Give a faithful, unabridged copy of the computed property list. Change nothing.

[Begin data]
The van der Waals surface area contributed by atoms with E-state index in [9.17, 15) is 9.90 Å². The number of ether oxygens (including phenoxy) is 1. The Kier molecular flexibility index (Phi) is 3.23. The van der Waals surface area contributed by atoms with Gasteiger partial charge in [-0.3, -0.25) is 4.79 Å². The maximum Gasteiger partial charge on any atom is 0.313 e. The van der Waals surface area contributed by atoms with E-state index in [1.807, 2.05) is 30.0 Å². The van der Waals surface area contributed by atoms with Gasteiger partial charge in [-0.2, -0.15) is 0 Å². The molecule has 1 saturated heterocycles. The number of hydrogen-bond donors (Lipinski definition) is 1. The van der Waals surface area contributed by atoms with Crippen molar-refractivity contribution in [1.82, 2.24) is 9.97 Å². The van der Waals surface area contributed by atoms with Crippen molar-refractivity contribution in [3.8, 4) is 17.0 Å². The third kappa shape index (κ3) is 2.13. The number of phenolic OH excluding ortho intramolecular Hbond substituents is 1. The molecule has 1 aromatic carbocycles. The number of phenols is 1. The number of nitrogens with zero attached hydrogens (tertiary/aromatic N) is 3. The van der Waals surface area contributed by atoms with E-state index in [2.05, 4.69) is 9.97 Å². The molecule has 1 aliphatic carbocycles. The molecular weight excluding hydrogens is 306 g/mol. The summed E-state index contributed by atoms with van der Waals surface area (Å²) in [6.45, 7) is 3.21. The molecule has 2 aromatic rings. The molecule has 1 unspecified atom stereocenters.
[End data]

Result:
The van der Waals surface area contributed by atoms with E-state index in [9.17, 15) is 9.90 Å². The number of ether oxygens (including phenoxy) is 1. The Kier molecular flexibility index (Phi) is 3.23. The van der Waals surface area contributed by atoms with Gasteiger partial charge in [-0.3, -0.25) is 4.79 Å². The maximum Gasteiger partial charge on any atom is 0.313 e. The van der Waals surface area contributed by atoms with E-state index in [1.807, 2.05) is 30.0 Å². The van der Waals surface area contributed by atoms with Gasteiger partial charge in [-0.2, -0.15) is 0 Å². The molecule has 1 saturated heterocycles. The number of hydrogen-bond donors (Lipinski definition) is 1. The van der Waals surface area contributed by atoms with Crippen molar-refractivity contribution in [1.82, 2.24) is 9.97 Å². The van der Waals surface area contributed by atoms with Crippen molar-refractivity contribution in [3.8, 4) is 17.0 Å². The third kappa shape index (κ3) is 2.13. The number of phenolic OH excluding ortho intramolecular Hbond substituents is 1. The molecule has 1 aromatic carbocycles. The number of phenols is 1. The number of nitrogens with zero attached hydrogens (tertiary/aromatic N) is 3. The van der Waals surface area contributed by atoms with E-state index in [2.05, 4.69) is 9.97 Å². The molecule has 1 aliphatic carbocycles. The molecular weight excluding hydrogens is 306 g/mol. The summed E-state index contributed by atoms with van der Waals surface area (Å²) in [6.45, 7) is 3.21. The molecule has 2 aromatic rings. The molecule has 1 unspecified atom stereocenters.